My friend Vibha and I attend many conferences – both separately and together. They all have a lot in common. Speakers are typically over-informed and under-prepared; eager for recognition, unwilling to listen to others, convinced of their own importance and wisdom and possessed of a mad desire to speak. We call them POWs (Pompous Old Windbags).
POWs are often “serving” government officials or retired bureaucrats who just never got their fill of the bowing and scraping that passes for respect. POWs often begin their presentations at conferences with an attempt at humility. They say: “I’m not an expert, but . . . ” and then they go on long, long past their allotted time, proving their lack of expertise over and over again. POWs do not come to conferences to learn. They arrive moments before their own session begins and they leave the minute it is over. They believe that they are the reason the conference has been organized and that they have nothing whatever to learn from anyone else in attendance. Their egos crowd the room, elbowing out all lesser mortals. (And, sorry guys: men overwhelmingly predominate.)
So when Vibha asked me to come to Mumbai for a different sort of conference, I was intrigued. Was it possible, in conference format, to transcend the structure of stage presentations, speeches via microphones and – gulp – powerpoints? Was it possible to have a meeting of the minds, in a space where everyone was an equal and everyone had something important to share and something important to learn?
Seven years ago, Vibha’s organization (Ummeed) started a training program for Child Development Aides. Six months long, its participants were given a total immersion into the world of children: how they grow and how they think, how to recognize the signs when something isn’t going according to plan and – crucially – how to help their families do something about it.
We sent two staff for the training in 2009 and two more in 2011. All told, Ummeed trained 40 CDAs and 120 ECD (Early Childhood Development) workers. The conference was for them. Since I have never met a CDA who had any resemblance to a POW, I went with high hopes.
We sent all four of our graduates. We FLEW them to Mumbai, in fact, and put them up in a nice hotel on Marine Drive, because this was the first time they had ever been invited to a conference and we wanted them to know how important they are. Their flight was 12 hours delayed in departing Delhi, they reached their hotel at 4 AM and got about three hours sleep before arriving at the conference.
Pause for a moment to imagine a POW’s response to such a scenario. Injured dignity, perhaps. Constant repetition of the story for sure, along with references to unsympathetic airline officials, minute accounting of the amount of precious time wasted and the intense fatigue of the journey. I’m not criticizing. That would be my reaction too. Nothing new about it, nothing remarkable.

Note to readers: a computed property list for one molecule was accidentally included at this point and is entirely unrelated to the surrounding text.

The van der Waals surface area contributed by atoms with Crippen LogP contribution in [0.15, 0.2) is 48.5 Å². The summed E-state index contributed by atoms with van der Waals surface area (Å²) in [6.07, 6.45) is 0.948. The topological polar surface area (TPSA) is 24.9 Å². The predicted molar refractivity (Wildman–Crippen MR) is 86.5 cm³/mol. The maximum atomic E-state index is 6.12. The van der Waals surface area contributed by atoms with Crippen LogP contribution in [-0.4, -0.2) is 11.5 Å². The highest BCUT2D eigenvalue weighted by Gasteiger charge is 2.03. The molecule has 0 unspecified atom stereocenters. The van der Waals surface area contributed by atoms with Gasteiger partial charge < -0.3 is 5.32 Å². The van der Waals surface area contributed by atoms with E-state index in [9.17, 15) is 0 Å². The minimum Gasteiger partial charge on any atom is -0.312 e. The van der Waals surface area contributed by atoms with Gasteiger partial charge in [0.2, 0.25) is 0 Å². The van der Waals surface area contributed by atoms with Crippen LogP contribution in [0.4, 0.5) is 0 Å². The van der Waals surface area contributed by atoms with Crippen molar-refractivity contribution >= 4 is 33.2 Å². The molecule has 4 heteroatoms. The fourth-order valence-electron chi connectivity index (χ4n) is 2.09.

The CDAs, on the other hand, had distinctly un-POW like reactions. I learned something about life from the way they responded: “Didi, bahut maza ayee! Aur sikhne ko bahut mila.” (“Didi, it was so much fun! And we learned so much.”) Not a word about how exhausted they must have been. Not a squeak about wasted time, poor planning or incompetent airlines. Not them. They just kept finding things to praise (the beautiful clean airport, the amazing shining bathroom, the chance to eat McDonald’s food) and things to be grateful for (all of them traveling together meant they could take turns to go in twos to explore; the long delay gave them plenty of time to practice their presentation and the constant checking in on them by LRF staff made them realize how many people were supporting them on this adventure).
Their presentation at the conference was stellar, but so was everyone else’s. And that was on the top of everyone’s mind. In all my conversations with the participants, I heard this over and over: how amazing their colleagues were; how wonderful their presentations were and how much they had all learned just from being there.
Gratitude was the most frequently expressed emotion and humility was the order of the day. It was a bit uncanny how each and every presenter began with a heartfelt tribute to their teachers, their colleagues and the children and families who had taught them so much, as if their own achievements were irrelevant to the conference and their own stories were so much less interesting than everyone else’s.
Being amazed and fascinated by other people and their stories is one of the secrets of friendship and communication. It’s no wonder the CDAs are so good at what they do. Contrary to all the me-first psycho babble of our age, they consistently put themselves second; unlike the POWs who are legion, they truly believe that other people have as much if not more to say than they do. And the result was a conference whose participants actually listened to each other’s stories and learned from each other and went home richer for having come. I’m not sure if a POW would recognize the experience but I’ll bet a CDA would have more success talking with one than I would.